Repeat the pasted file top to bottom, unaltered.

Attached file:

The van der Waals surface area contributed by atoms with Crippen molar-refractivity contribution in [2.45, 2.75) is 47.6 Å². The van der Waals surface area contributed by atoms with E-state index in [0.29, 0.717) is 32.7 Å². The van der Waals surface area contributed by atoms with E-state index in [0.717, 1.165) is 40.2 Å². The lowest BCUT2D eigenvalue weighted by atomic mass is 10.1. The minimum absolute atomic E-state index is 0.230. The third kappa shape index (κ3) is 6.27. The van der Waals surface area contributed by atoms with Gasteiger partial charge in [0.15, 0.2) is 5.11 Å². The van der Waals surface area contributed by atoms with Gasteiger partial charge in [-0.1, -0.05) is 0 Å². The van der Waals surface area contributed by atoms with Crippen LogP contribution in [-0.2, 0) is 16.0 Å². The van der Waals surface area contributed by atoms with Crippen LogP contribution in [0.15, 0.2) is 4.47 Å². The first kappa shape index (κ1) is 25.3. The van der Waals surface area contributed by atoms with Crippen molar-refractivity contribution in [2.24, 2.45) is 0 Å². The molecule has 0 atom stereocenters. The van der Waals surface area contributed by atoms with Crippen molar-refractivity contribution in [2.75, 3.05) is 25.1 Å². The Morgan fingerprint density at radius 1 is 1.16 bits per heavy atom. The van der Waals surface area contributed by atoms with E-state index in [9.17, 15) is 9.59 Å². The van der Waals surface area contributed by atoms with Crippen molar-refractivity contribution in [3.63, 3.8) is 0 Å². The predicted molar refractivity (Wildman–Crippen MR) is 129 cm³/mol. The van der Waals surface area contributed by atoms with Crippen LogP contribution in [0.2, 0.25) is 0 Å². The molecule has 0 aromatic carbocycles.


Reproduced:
The van der Waals surface area contributed by atoms with Crippen molar-refractivity contribution in [2.45, 2.75) is 47.6 Å². The van der Waals surface area contributed by atoms with E-state index in [0.29, 0.717) is 32.7 Å². The van der Waals surface area contributed by atoms with E-state index in [0.717, 1.165) is 40.2 Å². The lowest BCUT2D eigenvalue weighted by atomic mass is 10.1. The minimum absolute atomic E-state index is 0.230. The third kappa shape index (κ3) is 6.27. The van der Waals surface area contributed by atoms with Gasteiger partial charge in [0.15, 0.2) is 5.11 Å². The van der Waals surface area contributed by atoms with Gasteiger partial charge in [-0.1, -0.05) is 0 Å². The van der Waals surface area contributed by atoms with Crippen LogP contribution in [-0.2, 0) is 16.0 Å². The van der Waals surface area contributed by atoms with Crippen LogP contribution in [0.15, 0.2) is 4.47 Å². The first kappa shape index (κ1) is 25.3. The van der Waals surface area contributed by atoms with Crippen molar-refractivity contribution in [2.24, 2.45) is 0 Å². The molecule has 0 atom stereocenters. The van der Waals surface area contributed by atoms with Crippen molar-refractivity contribution in [2.75, 3.05) is 25.1 Å². The Morgan fingerprint density at radius 1 is 1.16 bits per heavy atom. The van der Waals surface area contributed by atoms with E-state index in [9.17, 15) is 9.59 Å². The van der Waals surface area contributed by atoms with Crippen molar-refractivity contribution in [3.63, 3.8) is 0 Å². The predicted molar refractivity (Wildman–Crippen MR) is 129 cm³/mol. The van der Waals surface area contributed by atoms with Crippen LogP contribution in [0.2, 0.25) is 0 Å². The molecule has 0 aromatic carbocycles.